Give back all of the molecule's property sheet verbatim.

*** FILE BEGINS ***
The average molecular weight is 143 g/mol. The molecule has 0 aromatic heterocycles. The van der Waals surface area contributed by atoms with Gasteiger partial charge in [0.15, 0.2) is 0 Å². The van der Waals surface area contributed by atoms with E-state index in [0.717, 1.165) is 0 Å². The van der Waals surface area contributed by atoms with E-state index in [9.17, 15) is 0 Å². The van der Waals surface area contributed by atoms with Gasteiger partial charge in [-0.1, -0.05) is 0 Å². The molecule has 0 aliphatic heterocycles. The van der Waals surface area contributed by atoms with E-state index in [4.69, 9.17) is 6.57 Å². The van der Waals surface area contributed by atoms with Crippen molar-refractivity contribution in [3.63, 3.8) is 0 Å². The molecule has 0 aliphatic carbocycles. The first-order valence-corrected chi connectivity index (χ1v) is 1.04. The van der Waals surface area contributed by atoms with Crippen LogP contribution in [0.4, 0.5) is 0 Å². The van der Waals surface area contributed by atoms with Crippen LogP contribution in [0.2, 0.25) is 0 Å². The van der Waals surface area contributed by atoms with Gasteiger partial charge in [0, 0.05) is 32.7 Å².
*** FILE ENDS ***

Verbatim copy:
The average molecular weight is 143 g/mol. The molecule has 0 aromatic heterocycles. The van der Waals surface area contributed by atoms with Gasteiger partial charge in [0.15, 0.2) is 0 Å². The van der Waals surface area contributed by atoms with E-state index in [0.717, 1.165) is 0 Å². The van der Waals surface area contributed by atoms with E-state index in [9.17, 15) is 0 Å². The van der Waals surface area contributed by atoms with Gasteiger partial charge in [-0.1, -0.05) is 0 Å². The molecule has 0 aliphatic heterocycles. The van der Waals surface area contributed by atoms with E-state index in [4.69, 9.17) is 6.57 Å². The van der Waals surface area contributed by atoms with Crippen molar-refractivity contribution in [3.63, 3.8) is 0 Å². The molecule has 0 aliphatic carbocycles. The first-order valence-corrected chi connectivity index (χ1v) is 1.04. The van der Waals surface area contributed by atoms with Crippen LogP contribution in [0.4, 0.5) is 0 Å². The van der Waals surface area contributed by atoms with Crippen LogP contribution in [0.2, 0.25) is 0 Å². The van der Waals surface area contributed by atoms with Gasteiger partial charge in [0, 0.05) is 32.7 Å².